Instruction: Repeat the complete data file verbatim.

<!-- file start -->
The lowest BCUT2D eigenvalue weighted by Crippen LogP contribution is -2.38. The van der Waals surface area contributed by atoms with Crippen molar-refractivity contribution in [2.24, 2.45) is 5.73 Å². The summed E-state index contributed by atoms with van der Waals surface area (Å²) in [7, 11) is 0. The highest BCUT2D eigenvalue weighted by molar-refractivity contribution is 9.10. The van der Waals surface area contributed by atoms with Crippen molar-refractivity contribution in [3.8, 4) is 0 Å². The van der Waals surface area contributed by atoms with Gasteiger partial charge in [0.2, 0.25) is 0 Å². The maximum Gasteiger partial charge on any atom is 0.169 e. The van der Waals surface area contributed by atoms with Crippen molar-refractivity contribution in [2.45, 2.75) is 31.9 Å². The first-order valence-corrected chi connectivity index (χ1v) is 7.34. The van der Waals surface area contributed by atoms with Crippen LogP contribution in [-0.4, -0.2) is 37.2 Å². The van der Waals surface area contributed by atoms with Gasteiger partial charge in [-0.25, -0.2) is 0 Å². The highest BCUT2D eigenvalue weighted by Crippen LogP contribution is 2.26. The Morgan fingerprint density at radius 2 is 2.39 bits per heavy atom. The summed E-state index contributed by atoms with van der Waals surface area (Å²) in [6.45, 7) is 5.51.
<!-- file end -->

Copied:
The lowest BCUT2D eigenvalue weighted by Crippen LogP contribution is -2.38. The van der Waals surface area contributed by atoms with Crippen molar-refractivity contribution in [2.24, 2.45) is 5.73 Å². The summed E-state index contributed by atoms with van der Waals surface area (Å²) in [7, 11) is 0. The highest BCUT2D eigenvalue weighted by molar-refractivity contribution is 9.10. The van der Waals surface area contributed by atoms with Crippen molar-refractivity contribution in [3.8, 4) is 0 Å². The van der Waals surface area contributed by atoms with Gasteiger partial charge in [0.2, 0.25) is 0 Å². The maximum Gasteiger partial charge on any atom is 0.169 e. The van der Waals surface area contributed by atoms with Crippen molar-refractivity contribution in [2.45, 2.75) is 31.9 Å². The first-order valence-corrected chi connectivity index (χ1v) is 7.34. The van der Waals surface area contributed by atoms with Crippen LogP contribution in [-0.4, -0.2) is 37.2 Å². The van der Waals surface area contributed by atoms with Gasteiger partial charge in [-0.25, -0.2) is 0 Å². The highest BCUT2D eigenvalue weighted by Crippen LogP contribution is 2.26. The Morgan fingerprint density at radius 2 is 2.39 bits per heavy atom. The summed E-state index contributed by atoms with van der Waals surface area (Å²) in [6.45, 7) is 5.51.